This year marks the 25th anniversary of the genocide against the Tutsi in Rwanda, one of the darkest chapters in recent human history. More than 800,000 people – overwhelmingly Tutsi, but also moderate Hutu and others who opposed the genocide – were systematically killed in less than three months. On this Day, we honour those who were murdered and reflect on the suffering and resilience of those who survived.
As we renew our resolve to prevent such atrocities from ever happening again, we are seeing dangerous trends of rising xenophobia, racism and intolerance in many parts of the world. Particularly troubling is the proliferation of hate speech and incitement to violence. They are an affront to our values, and threaten human rights, social stability and peace. Wherever they occur, hate speech and incitement to violence should be identified, confronted and stopped to prevent them leading, as they have in the past, to hate crimes and genocide.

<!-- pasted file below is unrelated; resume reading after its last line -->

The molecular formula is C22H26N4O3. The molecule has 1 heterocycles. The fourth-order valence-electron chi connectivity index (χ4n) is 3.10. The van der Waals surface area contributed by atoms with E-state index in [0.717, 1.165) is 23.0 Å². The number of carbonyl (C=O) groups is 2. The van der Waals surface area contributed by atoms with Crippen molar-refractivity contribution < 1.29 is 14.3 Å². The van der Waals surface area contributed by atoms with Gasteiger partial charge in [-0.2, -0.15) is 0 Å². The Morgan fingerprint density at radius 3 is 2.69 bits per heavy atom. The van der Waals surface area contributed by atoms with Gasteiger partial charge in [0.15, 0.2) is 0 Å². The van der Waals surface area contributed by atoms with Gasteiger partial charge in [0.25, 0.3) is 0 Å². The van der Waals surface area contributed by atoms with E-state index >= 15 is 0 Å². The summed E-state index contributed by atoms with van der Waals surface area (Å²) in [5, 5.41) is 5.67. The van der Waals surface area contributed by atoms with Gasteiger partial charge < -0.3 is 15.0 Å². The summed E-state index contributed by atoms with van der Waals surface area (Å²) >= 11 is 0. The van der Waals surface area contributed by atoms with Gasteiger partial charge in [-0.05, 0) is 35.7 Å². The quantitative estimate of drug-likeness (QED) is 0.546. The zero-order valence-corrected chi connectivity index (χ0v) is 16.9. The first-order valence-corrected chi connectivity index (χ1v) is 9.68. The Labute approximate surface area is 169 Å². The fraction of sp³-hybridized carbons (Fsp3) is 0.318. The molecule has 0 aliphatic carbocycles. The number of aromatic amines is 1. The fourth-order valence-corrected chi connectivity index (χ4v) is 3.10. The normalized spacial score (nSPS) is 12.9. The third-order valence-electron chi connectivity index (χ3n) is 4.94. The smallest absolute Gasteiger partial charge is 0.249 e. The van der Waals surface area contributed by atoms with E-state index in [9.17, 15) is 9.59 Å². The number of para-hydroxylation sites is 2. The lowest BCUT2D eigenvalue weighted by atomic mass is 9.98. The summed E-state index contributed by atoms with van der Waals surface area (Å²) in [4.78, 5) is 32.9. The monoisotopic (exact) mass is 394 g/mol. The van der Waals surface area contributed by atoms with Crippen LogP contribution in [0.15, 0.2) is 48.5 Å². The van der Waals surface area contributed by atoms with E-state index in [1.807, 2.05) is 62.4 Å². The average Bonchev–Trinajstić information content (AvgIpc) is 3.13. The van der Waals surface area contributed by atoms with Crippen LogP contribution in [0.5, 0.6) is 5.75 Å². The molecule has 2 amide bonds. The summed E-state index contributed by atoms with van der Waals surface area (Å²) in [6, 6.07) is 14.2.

I call on all political, religious and civil society leaders to reject hate speech and discrimination, and to work vigorously to address and mitigate the root causes that undermine social cohesion and create conditions for hatred and intolerance.
The capacity for evil resides in all our societies, but so, too, do the qualities of understanding, kindness, justice and reconciliation. Let us work together to build a harmonious future for all. This is the best way to honour those who lost their lives so tragically in Rwanda 25 years ago.